“Contemporary Documentary Poetry” argues for the political efficacy of poetry and demonstrates how documentary poets carve out an ethics of witnessing. Although documentary poetry has a history that stretches back to the nineteenth century, it has emerged with new energy in the twenty-first. Recent scholarship tends to focus on differentiating documentary poetry from related genres. My work shifts the conversation from debates about terminology toward a rigorous account of documentary’s effect on poetic form. Taking up Muriel Rukeyser’s claim that “poetry extends the document,” I demonstrate how poets like Claudia Rankine and Tyehimba Jess use poetic forms to make lyrical arguments. From the lover’s plea in the sonnet to the epic poet entreating their muse, poems have always persuaded. Documentary poetry combines the persuasive power of lyric address with material evidence, absorbing nonliterary texts and discourses like court cases and medical records. By showing how poetic forms work rhetorically in documentary, my dissertation accounts for a recent wave of socially engaged poetry that foregrounds experimental aesthetic practice, while still communicating political aims.
In order to analyze the persuasive power of form, I turn to classical rhetoric, which has always treated form as ideologically motivated. I map Aristotle’s branches of rhetoric onto specific poetic forms, placing ceremonial rhetoric in relation to elegy, courtroom rhetoric in relation to ekphrasis and prosopopoeia, and legislative rhetoric in relation to anaphora. For example, I argue that elegy triangulates the apostrophic encounter as an act of hospitality to the dead in Anne Carson’s Nox. I also theorize the lyric series, a popular form critics tend to ignore. I propose that the series is an archipelagic formation––experienced as a visible totality one moment and entropic fragmentation the next––that enables documentary argument. Bringing in Wai Chee Dimock’s deep time and Rob Nixon’s slow violence, I suggest documentary fabrication empowers poets to reframe the archive, as well as represent unrepresentable phenomena like the Middle Passage. Ultimately, my project demonstrates the power of poetic discourse to make claims and offer a legitimate counternarrative to legal and historical discourses. Research for my dissertation has led to articles forthcoming in Callaloo and Word & Image.
“Ekphrasis as Evidence: Forensic Rhetoric in Contemporary Documentary Poetry,”
forthcoming in Word & Image: A Journal of Verbal/Visual Enquiry.
“Archive as Underworld in the Modern Long Poem,” forthcoming in Callaloo.
Book Review on Contested Records: The Turn to Documents in Contemporary North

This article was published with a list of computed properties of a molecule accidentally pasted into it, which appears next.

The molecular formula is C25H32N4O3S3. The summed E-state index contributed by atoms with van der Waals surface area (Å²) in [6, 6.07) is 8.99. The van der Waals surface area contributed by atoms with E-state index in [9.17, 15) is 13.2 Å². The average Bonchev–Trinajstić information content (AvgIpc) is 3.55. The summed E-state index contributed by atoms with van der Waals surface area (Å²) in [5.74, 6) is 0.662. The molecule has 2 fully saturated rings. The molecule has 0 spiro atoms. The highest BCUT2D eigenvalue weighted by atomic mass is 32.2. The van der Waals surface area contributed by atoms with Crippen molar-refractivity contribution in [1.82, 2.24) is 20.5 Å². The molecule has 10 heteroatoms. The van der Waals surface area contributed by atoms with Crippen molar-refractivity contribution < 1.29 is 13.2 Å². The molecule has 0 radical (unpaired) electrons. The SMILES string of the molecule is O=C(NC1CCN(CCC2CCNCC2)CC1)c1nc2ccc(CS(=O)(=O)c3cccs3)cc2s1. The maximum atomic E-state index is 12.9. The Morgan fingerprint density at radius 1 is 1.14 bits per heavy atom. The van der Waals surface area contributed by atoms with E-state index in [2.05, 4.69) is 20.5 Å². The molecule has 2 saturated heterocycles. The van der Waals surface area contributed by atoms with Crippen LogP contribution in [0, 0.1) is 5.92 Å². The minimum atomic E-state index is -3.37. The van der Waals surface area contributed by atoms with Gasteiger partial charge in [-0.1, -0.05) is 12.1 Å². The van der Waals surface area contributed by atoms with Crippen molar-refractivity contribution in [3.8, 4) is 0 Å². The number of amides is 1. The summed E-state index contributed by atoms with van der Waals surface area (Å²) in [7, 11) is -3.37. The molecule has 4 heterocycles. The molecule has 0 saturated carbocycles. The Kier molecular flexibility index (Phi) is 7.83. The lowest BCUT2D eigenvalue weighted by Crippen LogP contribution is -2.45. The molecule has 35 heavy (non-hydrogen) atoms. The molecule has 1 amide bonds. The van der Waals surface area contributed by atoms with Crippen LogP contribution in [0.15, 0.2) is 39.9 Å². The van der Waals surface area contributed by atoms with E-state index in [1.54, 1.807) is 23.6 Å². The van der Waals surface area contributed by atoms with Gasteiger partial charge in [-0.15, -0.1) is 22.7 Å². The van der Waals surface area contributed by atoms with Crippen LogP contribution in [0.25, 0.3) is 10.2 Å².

American Poetry by Michael Leong (Iowa University Press, 2020) for Contemporary Literature, forthcoming.
Presentations and Workshops
“Unraveling Elegy in Anne Carson’s Nox,” Panel on American Elegy, Now, American
Literature Association Symposium on American Poetry, Washington, DC, February 2020.
“The Poetics of…Poetics?” Panel on Metatexts, English Graduate Student Organization
Colloquium, Cornell University, March 2019.
“Speaking a Cemetery: Alice Oswald’s Memorial: an Excavation of Homer’s Iliad,” Emily
Dickinson International Society’s panel on Poems of War, SAMLA 90: Fighters from the Margins: Socio-Political Activists and their Allies, Birmingham, AL, November 2018.
“Narrating Napping in Mrs. Dalloway,” graduate workshop with Rebecca Walkowitz,
Novel Theory: Society for Novel Studies Conference, Cornell University, May 2018.
“‘A spectacle to which there is no end’: Narrative Looping as Self-Crossing in The
Prelude,” Panel on Forms of Knowledge Production, The Global Nineteenth Century Colloquium: Overwhelming Pessimisms, Cornell University, March 2017.
“Heteroglossic Monologue in ‘Annie Pengelly,’” Panel on Poetry and Poetics, PAMLA
Conference, Portland State University, November 2015.
“Heteroglossic Monologue in Lorna Goodison's ‘Annie Pengelly,’” Panel on Caribbean
Voices, Human Terrains: Identity, Geography, Politics Conference, The University of Virginia, April 2015.
My research on documentary fictions will provide the basis for my next project on mockumentary television. Initially popularized by The Office, mockumentary continues to find success in shows like Documentary, Now! and What We Do in the Shadows. Mockumentary combines familiar documentary conventions with subversive humor to make political interventions. I have already begun thinking about mockumentary in my classroom, examining the poetics of humor in my cultural studies course “Dramedy from Ancient Greece to NBC” and the contours of contemporary documentary in my upcoming course “Documentary, Now?” Extending my research on seriality in poetry, I will examine the specific affordances of serial forms for mockumentary. How does the series’ cadences of repetition and return, its navigation of the empty space between episodes, and its stretched-out temporal scope create unique opportunities for both political commentary and punchlines?